Lunchtime found myself and the girlfriend weighed down with various shopping bags, and striding in the midday sun into an area of town known as Riads Zitoun. We were looking for a restaurant in the Place Des Ferblantiers, strangely enough, the Lonely Planet guide informed me that it was actually called Restaurant Place Des Ferblantiers. You'd think with such a common sense naming convention the place would be a breeze to find. But, this being Marrakesh - the restaurant has no sign or name on it. I stand in the square and study the map intently - turning it this way and that, I'm standing here - so that building is behind me, so that building in front - must be it....there are what could loosely be defined as 'restaurants' on every corner - just to add in an extra element of confusion. They all look rough - plastic chairs, makeshift grills, packed with locals....no tourists. Daunting. Finally I spy tagine's in one, the Lonely Planet guide raves about the tagine's....that's why I'm here. We have a winner.
I hesitatingly enter, and try and make eye contact with whomever I order some food from in this joint, there's a few people milling around the grill area, they all look like customers to me. Finally I spy an employee and manage to order two tagine's in a mixture of pidgin English and atrocious French. Of course I have no idea what kind of tagine I'm getting, for all I know it's sewer rat. We sit at a table, surrounded by locals busily munching away - they all seem to be sharing one Tagine between two. I'm aware that myself and the girlfriend are the subject of some speculation with the diners.....no doubt commenting favourably on my excellent bearing and fine chiseled features - or perhaps more likely, how best to steal our possessions and dispose of the bodies....I have no idea. I avoid making eye contact and concentrate on radiating confident, invincible vibes.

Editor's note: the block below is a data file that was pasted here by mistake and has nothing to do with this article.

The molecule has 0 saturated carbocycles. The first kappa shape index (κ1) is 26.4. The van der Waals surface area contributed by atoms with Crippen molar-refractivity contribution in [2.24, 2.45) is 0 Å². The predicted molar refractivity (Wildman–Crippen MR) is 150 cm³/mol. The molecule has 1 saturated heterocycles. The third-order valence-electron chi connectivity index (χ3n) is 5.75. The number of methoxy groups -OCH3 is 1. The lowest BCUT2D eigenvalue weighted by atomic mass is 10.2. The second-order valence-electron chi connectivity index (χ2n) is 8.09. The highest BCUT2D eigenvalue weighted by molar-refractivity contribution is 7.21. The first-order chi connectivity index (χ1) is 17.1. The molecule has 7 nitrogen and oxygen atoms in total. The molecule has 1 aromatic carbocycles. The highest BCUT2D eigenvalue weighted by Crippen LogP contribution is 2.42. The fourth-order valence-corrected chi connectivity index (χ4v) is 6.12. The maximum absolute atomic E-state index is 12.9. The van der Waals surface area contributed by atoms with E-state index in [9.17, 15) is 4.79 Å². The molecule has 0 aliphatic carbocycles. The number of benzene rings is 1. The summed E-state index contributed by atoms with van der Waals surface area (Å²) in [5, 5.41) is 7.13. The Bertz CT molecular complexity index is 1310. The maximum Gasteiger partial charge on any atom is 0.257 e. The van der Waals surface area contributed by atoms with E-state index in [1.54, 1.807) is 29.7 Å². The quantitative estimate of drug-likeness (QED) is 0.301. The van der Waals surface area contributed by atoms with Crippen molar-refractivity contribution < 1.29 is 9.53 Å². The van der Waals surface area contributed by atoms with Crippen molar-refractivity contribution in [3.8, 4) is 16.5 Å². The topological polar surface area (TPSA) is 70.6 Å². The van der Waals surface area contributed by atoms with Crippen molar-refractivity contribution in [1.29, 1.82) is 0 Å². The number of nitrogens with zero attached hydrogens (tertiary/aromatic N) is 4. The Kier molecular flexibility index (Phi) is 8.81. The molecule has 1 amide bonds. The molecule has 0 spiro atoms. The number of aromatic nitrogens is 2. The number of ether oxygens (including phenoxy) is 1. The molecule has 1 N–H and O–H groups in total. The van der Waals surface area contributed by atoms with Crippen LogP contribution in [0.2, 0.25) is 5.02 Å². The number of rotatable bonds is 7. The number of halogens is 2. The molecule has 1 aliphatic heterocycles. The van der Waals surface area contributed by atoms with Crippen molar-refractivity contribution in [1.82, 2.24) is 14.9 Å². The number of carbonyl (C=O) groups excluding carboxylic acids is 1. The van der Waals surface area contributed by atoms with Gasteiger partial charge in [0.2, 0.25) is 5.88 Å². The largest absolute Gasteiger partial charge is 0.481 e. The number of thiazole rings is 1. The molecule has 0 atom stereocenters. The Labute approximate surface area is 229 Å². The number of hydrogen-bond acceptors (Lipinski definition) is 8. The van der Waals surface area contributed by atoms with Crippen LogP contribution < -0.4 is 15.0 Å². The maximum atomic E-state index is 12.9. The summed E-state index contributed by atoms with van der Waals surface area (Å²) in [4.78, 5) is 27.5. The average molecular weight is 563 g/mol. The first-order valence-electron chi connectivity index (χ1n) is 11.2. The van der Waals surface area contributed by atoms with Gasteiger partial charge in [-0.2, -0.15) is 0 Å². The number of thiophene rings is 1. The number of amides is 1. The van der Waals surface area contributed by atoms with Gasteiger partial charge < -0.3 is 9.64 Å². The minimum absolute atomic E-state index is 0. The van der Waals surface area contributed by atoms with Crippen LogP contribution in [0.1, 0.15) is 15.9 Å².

The waiter appears and dumps some of the excellent flat-bread on the table, and a few minutes later two tagine's are deposited as well, the conical lids are whisked away and oh wow..... that's what I call a tagine. Large pieces of Potato and carrot are arranged in a conical pile over large chunks of Lamb - it's steaming hot and smells gorgeous - I wade in, all thoughts of my surroundings banished. It's really good.
It's all going swimmingly, I'm a complete glutton, so I stuffed my food in no time at all - I'm lazing, back against the wall, clutching my belly and smiling in a contented yet benign fashion at my fellow diners.....I see what can be best described as the classic old crone peering at us from the street outside through the grilled window. Perhaps she's not looking at us, maybe she's looking for someone else. She enters, sits down in an empty chair next to my girlfriend who is still munching away happily on her tagine, smiles and proceeds to plunge her hand in, grabs a chunk of Lamb and begins to eat it noisily. My Girlfriend looks aghast. Hello, thinks I - this sort of thing doesn't happen in the Butlers Wharf Chop House, how do I deal with this?. Not being equipped with the language skills to utter "Excuse me, mind getting your paw out of my Girlfriends Lunch?" I did the next best thing and started laughing instead. The Girlfriend also saw the funny side of it with a 'Guess I'm finished then' - we got up to leave....the locals were all grinning, no doubt amused to see how we'd react.
The price?, 25 Dirhams per Tagine. (That's around £2.50) Old Crones hand in your grub is thrown in free.
Much later the same day, with the evening fast approaching, we once again made our way to Djemma El-Fna, the huge central square that becomes a vast open air restaurant every night. I wanted to ignore the food stall reps, and eat at a stall I'd seen the previous night that appeared to be packed with locals. I wasn't entirely sure what food they sold, but it had to be good.